In the previous installation about the life of the Claflin sisters here, we saw the meteoric rise of Victoria and Tennessee “Tennie” Claflin, who shocked Gilded Age New Yorkers by becoming the first lady stock brokers in the city. The tale continues…

In Victoria’s quest for even more firsts, on January 10, 1871, she was the first woman to speak in front of the Judiciary Committee of the U.S. House of Representatives about women’s suffrage. Tennie accompanied her as she deftly argued (Demosthenes guiding her way again) that the Constitution nowhere denies the vote for women, but instead gives the right to all citizens – a designation that should include women.  Her speech was so well-received that she became a national voice for suffrage along with Elizabeth Cady Stanton and Susan B. Anthony. The politicians were not moved, however, and voted to table the discussion…until 1920 when the 19th Amendment was ratified.

With a taste for politics, Victoria declared that she was going to run for president of United States in 1872.

This was the beginning of Victoria’s rise in popularity as a public speaker. Her lectures routinely sold out venues like the Academy of Music as thousands crowded in to listen to her extoll the themes found within Woodhull & Claflin’s Weekly. There were usually equal amounts of cheering and booing, but there was no question that she could put on a show. During a lecture at Steinway Hall, she went off-script and defined her stance on Free Love:

  “Yes, I am a Free Lover. I have an inalienable, constitutional and natural right to love whom I may, to love as long or as short a period as I can; to change that love every day if I please, and with that right neither you nor any law you can frame have any right to interfere.”

Unsurprisingly, this shocked the entire audience and was all over the papers in record time.  The cartoonist Thomas Nast, taking a break from destroying Tammany Hall, went as far as to call her “Mrs. Satan” in Harper’s Weekly, former beau Cornelius “Commodore” Vanderbilt had long since distanced himself from the sisters, and what the public once thought was a novelty was turning into a threat.

Thomas Nast (1840-1902) for Harper's Weekly. "Get Thee Behind Me, (Mrs.) Satan!".  1872. Museum of the City of New York. 99.124.22.

Thomas Nast (1840-1902) for Harper’s Weekly. “Get Thee Behind Me, (Mrs.) Satan!”. 1872. Museum of the City of New York. 99.124.22.

At the same time, Victoria’s presidential campaign was gaining momentum. She had been endorsed by the Equal Rights Party (founded by Tennie and herself) and she had named the former slave turned politician Frederick Douglass as her vice presidential nominee. He was disinclined to respond to the nomination and instead actively campaigned for her rival, Ulysses S. Grant. But what better publicity for the Equal Rights Party to nominate a white woman and an African-American man? That said, it seems unlikely that Victoria ever thought she had a real chance at this election. Even if by some miraculous event she had gotten the votes, she wouldn’t have been eligible, because at 34 she was a year shy of the minimum 35 years required by the Constitution. But, just like opening a stock brokerage, she was again, “plant[ing] the Flag of women’s rebellion in the center of the continent.”

Convention in Apollo Hall, New York City, Victoria Claflin Woodhull Nominated for the President of the United States, 1872. Reprinted in One Moral Standard for All: Extracts from the lives of Victoria Clafin Woodhull and Tennessee Clafin. Museum of the City of New York. F2011.16.7.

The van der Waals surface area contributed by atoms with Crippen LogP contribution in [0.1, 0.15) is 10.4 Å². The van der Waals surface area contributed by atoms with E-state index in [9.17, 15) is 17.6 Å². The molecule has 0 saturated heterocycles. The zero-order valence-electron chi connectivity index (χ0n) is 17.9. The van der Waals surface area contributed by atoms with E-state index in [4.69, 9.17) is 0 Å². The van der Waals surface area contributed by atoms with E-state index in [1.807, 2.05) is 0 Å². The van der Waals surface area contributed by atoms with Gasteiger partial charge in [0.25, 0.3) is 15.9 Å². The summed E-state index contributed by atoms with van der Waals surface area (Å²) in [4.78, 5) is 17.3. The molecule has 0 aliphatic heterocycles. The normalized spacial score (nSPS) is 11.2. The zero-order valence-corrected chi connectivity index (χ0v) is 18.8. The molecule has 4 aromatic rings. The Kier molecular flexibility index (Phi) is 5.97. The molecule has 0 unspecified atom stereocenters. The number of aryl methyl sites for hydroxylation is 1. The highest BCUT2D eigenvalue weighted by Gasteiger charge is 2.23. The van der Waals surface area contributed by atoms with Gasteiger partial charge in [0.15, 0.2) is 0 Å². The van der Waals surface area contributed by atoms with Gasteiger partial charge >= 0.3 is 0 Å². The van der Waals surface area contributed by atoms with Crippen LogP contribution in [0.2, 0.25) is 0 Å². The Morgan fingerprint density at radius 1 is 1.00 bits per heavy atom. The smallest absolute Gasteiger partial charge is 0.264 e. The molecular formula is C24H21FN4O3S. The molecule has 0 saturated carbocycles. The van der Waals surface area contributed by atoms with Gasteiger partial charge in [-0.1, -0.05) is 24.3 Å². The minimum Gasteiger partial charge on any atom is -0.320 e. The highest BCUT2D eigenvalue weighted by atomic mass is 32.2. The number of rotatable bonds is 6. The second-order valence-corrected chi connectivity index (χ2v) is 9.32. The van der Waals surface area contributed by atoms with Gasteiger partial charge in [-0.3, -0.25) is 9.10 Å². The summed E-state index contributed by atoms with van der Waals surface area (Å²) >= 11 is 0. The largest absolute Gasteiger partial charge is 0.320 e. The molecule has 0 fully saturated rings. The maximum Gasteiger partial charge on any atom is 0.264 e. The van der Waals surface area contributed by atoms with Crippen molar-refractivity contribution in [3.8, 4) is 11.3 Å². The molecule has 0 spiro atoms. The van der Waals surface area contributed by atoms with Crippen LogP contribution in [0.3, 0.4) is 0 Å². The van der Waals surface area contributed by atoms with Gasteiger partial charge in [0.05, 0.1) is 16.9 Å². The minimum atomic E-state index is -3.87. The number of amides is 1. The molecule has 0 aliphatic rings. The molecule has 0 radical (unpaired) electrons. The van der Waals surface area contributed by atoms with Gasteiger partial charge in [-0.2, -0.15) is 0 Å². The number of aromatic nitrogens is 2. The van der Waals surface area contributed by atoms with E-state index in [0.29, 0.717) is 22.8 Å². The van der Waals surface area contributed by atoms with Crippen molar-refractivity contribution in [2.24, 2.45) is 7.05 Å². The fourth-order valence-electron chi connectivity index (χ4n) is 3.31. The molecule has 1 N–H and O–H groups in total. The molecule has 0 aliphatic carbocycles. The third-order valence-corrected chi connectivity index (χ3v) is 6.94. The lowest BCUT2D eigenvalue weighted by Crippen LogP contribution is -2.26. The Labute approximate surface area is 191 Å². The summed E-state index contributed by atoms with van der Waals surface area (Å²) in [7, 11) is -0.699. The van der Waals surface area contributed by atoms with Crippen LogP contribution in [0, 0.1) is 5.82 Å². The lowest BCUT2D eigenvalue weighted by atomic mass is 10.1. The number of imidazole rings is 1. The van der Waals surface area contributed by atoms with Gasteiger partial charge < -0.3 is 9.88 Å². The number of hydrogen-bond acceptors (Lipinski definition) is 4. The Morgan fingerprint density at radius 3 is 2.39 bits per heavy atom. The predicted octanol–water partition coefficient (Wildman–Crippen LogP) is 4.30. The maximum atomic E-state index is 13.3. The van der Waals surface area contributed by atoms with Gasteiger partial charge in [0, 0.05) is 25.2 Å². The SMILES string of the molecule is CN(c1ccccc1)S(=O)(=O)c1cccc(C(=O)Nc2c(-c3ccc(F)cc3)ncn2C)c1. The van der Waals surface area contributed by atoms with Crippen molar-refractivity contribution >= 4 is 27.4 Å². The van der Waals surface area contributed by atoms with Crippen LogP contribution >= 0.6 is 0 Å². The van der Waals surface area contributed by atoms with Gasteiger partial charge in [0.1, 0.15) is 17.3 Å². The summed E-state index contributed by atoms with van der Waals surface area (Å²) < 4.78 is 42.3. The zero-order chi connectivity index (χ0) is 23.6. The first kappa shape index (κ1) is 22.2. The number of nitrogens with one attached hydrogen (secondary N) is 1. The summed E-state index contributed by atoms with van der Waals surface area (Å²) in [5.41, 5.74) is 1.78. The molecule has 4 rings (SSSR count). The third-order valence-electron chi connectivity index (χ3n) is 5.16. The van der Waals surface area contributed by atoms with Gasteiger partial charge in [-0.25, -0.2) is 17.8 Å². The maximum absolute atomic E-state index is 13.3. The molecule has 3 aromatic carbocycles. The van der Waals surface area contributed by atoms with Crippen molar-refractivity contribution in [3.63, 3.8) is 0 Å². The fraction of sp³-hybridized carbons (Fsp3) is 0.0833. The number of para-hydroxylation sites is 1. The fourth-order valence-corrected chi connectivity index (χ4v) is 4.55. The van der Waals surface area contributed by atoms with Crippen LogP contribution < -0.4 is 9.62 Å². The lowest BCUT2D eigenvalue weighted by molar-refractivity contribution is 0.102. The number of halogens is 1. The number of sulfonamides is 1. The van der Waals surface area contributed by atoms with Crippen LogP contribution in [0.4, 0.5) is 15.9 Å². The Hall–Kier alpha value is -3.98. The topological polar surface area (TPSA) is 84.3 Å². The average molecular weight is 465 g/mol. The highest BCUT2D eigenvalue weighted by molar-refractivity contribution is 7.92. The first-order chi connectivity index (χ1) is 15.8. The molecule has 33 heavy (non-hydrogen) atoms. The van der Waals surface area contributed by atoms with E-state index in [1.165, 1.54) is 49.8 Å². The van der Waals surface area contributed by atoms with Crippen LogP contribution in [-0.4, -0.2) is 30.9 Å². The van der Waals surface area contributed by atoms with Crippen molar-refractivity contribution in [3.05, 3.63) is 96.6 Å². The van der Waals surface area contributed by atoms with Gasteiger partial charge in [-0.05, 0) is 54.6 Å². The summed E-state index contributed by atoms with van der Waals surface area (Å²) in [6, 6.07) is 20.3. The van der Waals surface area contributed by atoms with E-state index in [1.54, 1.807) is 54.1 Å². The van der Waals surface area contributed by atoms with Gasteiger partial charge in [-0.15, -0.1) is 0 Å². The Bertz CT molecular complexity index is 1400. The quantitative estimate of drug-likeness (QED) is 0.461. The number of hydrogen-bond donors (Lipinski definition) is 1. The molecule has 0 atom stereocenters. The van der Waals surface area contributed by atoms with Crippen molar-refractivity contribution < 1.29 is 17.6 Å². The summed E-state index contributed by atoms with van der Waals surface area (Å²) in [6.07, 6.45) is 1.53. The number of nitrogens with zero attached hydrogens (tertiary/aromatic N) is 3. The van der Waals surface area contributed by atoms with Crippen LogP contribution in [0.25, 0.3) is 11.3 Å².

Convention in Apollo Hall, New York City, Victoria Claflin Woodhull Nominated for the President of the United States, 1872. Reprinted in One Moral Standard for All: Extracts from the lives of Victoria Clafin Woodhull and Tennessee Clafin. Museum of the City of New York. F2011.16.7.

After the Free Love speech, other attacks to her reputation began to gain traction. So much so that the sisters’ funds were drained, political and social allies were few, and times were getting desperate in the Claflin home.  So Victoria played her last card. Using very true  gossip she got from Elizabeth Cady Stanton, she published all the sordid details of the Beecher – Tilton Affair accusing popular Brooklyn preacher Henry Ward Beecher of not only adultery with a married woman, but being a hypocrite and practicing the same free love ideals that he preached against weekly. (For more details about this salacious affair, read Lindsay’s fantastic blog post.)

Immediately after the issue came out, the sisters were arrested on charges of obscenity, thanks to the overzealous efforts of Anthony Comstock, the self-appointed anti-smut vigilante who created the New York Society for the Suppression of Vice. For six months he made it his life mission to jail the Claflin sisters – he had them arrested eight times (including on election night – when Ulysses S. Grant won reelection). During this time, Victoria and Tennie still had speaking engagements. The City Museum has a poster for a speech that Victoria had to go to extra lengths to give.  Or as she said: “I soon presented the appearance of an old and decrepit Quaker lady. In this costume I confidently entered the hall, passing a half-dozen or more United States marshals, who stood guarding the entrances and warning the people that there was to be no lecture there that night—so certain they were of arresting me. But I passed them all safely, one of them even essaying to assist me on through the crowd”.

Victoria C. Woodhull and Tennie C. Claflin, the distinguished lady bankers of New York. ca. 1873. Museum of the City of New York. 54.29.10

Victoria C. Woodhull and Tennie C. Claflin, the distinguished lady bankers of New York. ca. 1873. Museum of the City of New York. 54.29.10

Eventually cleared of all the charges from Comstock and others, the sisters were broke, friendless, and voiceless after the Weekly went under. Ironically, Vanderbilt may have once again helped the sisters, this time by dying in January 1877. The story goes that the Vanderbilt heirs wanted the sisters indisposed during the fight among Cornelius Vanderbilt’s family over the inheritance of his fortunes, so they may have helped finance the sisters’ 1877 move to England, where they both both found wealthy, titled husbands with whom to spend the rest of their days.

For a more complete look at the Claflin sisters, check out the endlessly entertaining The Scarlet Sisters: Sex, Suffrage and Scandal in the Gilded Age by Myra MacPherson.